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From Treating Sick Sea Urchins To Doing Brain Surgery On Seals, Marine Animal Vets Solve Medical Mysteries

Jen Flower (L) and Tres Clarke. Photo: Matthew Peddie, WMFE
Jen Flower (L) and Tres Clarke. Photo: Matthew Peddie, WMFE

The VMX Convention is where veterinarians from across the globe come together and share their research. The convention was postponed in January 2021 because of the pandemic, returning to the Orange County Convention Center in June. Intersection host Matthew Peddie caught up with Dr.  Jen Flower and Dr. Tres Clarke for a conversation about the challenges of treating marine animals, and looking out for the next human - or animal- pandemic.

Flower, the chief clinical veterinarian at Mystic Aquarium in Connecticut, spoke at the convention about a case she handled with a fur seal that needed brain surgery. She says the operation has never been done before in marine mammals, but it was the only way to save the animal’s life. 

“It’s just an example of how we have to be really creative on the day to day and think on our feet. And you literally never know what’s gonna walk in the door when you’re doing zoo and aquatic animals.”   

Clarke is the director of Animal Health and Welfare at SeaWorld Abu Dhabi. He talked about the case of a penguin with a hernia. He says that like humans, animals are athletes and can naturally get sports injuries.

“We took him to emergency surgery and we were able to put Humpty Dumpty back together again and he's doing great right now, and he's hopping around just like nothing happened,” Clarke says. 

Flower and Clarke entered the marine veterinary world in similar ways with their childhood pets. For Flower, it was going to SeaWorld, seeing the animals, and listening to the people who worked there that inspired her love of animals at a young age.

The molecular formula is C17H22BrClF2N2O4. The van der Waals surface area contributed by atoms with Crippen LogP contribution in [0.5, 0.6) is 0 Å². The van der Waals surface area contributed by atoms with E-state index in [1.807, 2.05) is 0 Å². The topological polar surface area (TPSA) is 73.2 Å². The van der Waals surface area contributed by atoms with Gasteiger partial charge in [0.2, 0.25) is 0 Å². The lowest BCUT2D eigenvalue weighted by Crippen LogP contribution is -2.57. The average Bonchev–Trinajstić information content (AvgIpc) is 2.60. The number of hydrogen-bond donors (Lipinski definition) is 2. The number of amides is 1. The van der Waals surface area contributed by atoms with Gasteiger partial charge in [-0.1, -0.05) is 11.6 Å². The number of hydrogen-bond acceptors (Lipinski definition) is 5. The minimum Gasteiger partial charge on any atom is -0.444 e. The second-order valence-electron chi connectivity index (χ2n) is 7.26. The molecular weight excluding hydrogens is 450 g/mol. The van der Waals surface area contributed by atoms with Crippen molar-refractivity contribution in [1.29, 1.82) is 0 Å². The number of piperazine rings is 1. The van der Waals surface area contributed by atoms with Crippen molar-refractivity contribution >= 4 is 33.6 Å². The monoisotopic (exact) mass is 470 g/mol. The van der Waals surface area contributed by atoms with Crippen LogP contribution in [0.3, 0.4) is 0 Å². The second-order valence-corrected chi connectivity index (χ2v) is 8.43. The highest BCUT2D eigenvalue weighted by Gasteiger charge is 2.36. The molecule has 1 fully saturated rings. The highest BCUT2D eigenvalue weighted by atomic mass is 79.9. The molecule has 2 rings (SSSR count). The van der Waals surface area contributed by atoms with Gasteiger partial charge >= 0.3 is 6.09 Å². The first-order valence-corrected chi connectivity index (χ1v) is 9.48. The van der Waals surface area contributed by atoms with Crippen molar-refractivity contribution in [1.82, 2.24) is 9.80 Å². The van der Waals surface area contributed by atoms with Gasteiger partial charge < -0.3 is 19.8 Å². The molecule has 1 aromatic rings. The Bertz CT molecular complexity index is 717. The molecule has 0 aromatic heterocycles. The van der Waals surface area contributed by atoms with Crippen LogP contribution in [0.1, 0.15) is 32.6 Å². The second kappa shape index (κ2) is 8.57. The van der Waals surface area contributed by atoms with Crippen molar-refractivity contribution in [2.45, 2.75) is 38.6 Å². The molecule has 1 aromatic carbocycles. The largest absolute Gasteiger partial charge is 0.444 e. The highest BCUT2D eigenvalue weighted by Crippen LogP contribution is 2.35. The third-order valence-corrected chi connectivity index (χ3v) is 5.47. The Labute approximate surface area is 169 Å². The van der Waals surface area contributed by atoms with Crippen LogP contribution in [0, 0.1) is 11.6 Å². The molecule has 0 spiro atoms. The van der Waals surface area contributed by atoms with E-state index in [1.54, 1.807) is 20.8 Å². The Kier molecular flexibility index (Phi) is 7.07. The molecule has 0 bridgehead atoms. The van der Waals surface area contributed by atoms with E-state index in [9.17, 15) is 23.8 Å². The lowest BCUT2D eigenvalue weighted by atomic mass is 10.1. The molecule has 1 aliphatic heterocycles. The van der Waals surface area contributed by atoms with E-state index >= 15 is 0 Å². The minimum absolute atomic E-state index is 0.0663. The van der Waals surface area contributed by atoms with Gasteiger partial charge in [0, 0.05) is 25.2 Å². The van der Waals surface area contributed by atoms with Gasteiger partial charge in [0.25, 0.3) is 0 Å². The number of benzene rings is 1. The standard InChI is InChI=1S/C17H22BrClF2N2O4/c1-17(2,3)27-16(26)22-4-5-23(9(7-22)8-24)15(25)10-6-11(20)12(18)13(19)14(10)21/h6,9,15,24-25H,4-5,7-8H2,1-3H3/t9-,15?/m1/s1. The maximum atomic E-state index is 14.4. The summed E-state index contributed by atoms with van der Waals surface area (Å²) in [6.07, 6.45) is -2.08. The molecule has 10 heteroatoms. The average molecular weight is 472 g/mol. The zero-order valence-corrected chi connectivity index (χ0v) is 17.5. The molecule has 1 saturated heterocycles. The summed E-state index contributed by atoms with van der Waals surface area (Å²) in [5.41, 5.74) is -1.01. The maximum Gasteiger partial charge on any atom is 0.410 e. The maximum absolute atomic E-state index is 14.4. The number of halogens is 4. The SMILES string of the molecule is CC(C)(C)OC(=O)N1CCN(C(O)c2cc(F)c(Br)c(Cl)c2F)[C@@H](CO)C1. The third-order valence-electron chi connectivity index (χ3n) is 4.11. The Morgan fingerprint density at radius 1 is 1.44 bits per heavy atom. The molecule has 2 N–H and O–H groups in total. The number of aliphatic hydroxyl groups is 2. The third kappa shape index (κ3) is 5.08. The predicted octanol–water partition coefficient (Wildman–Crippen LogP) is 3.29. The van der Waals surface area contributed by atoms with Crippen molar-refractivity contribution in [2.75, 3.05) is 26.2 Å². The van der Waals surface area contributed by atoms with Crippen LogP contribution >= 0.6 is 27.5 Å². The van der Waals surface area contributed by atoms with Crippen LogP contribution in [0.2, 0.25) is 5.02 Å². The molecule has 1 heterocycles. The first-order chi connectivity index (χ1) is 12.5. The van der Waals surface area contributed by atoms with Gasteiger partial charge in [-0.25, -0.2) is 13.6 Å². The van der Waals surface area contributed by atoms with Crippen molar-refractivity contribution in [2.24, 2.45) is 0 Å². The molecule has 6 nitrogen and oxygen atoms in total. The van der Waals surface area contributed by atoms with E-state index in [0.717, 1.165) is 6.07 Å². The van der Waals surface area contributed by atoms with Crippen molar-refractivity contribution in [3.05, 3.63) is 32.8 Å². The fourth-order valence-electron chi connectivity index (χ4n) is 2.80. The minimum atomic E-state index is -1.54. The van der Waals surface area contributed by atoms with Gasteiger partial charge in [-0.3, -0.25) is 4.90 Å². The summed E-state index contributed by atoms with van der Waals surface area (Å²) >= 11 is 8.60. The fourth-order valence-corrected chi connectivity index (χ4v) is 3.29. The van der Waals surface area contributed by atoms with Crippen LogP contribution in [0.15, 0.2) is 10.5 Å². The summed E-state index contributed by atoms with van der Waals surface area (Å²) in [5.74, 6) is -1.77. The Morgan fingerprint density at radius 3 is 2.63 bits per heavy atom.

“I was like ‘that's what I want to do with my life. I want to also help these animals.’”

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VMX returned to the Orange County Convention Center in June 2021. Photo: Matthew Peddie, WMFE[/caption]

Clarke found that he wanted to work with marine animals after shadowing his father, a human physician, and with the help of his mom, realized he could combine his passions to be an animal doctor. 

Veterinarians like Flower and Clarke work in different areas, and they say conventions like VMX give everyone a chance to learn new things and find creative solutions to veterinary problems. 

Flower says the pandemic has sparked a renewed interest in veterinary science and medicine.

"It's out in broad daylight for everyone to see, infectious disease, spread of infectious disease, zoonotic disease which is the spread of diseases from animals to humans, so I do think that it has inspired students to get involved, whatever way that is maybe it's getting into human medicine but hopefully it's getting into veterinary medicine as well so that they can contribute and help to expand on the knowledge that we all have."

“We all know each other, it's a big conglomeration and we're all focused on the same goal right, and that's to help and advance animal medicine and to help animals in need,” Clarke says.